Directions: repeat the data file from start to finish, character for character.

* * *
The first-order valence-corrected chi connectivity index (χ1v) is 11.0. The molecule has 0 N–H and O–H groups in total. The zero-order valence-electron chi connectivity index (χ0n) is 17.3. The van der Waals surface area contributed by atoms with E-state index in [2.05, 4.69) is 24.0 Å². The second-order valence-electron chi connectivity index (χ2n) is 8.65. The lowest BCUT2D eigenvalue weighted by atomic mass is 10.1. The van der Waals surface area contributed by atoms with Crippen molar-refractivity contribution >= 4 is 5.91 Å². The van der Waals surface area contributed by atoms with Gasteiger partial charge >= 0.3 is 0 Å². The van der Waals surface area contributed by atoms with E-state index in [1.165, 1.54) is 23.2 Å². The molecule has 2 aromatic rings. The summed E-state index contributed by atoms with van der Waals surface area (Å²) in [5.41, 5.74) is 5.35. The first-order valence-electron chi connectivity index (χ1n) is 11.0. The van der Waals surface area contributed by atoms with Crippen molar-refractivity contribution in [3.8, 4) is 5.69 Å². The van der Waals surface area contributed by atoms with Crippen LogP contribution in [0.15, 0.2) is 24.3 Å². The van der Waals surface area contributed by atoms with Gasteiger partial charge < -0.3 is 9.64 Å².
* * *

The first-order valence-corrected chi connectivity index (χ1v) is 11.0. The molecule has 0 N–H and O–H groups in total. The zero-order valence-electron chi connectivity index (χ0n) is 17.3. The van der Waals surface area contributed by atoms with E-state index in [2.05, 4.69) is 24.0 Å². The second-order valence-electron chi connectivity index (χ2n) is 8.65. The lowest BCUT2D eigenvalue weighted by atomic mass is 10.1. The van der Waals surface area contributed by atoms with Crippen molar-refractivity contribution >= 4 is 5.91 Å². The van der Waals surface area contributed by atoms with Gasteiger partial charge >= 0.3 is 0 Å². The van der Waals surface area contributed by atoms with E-state index in [1.165, 1.54) is 23.2 Å². The molecule has 2 aromatic rings. The summed E-state index contributed by atoms with van der Waals surface area (Å²) in [5.41, 5.74) is 5.35. The first-order valence-electron chi connectivity index (χ1n) is 11.0. The van der Waals surface area contributed by atoms with Crippen molar-refractivity contribution in [3.8, 4) is 5.69 Å². The van der Waals surface area contributed by atoms with Crippen LogP contribution in [0.15, 0.2) is 24.3 Å². The van der Waals surface area contributed by atoms with Gasteiger partial charge < -0.3 is 9.64 Å².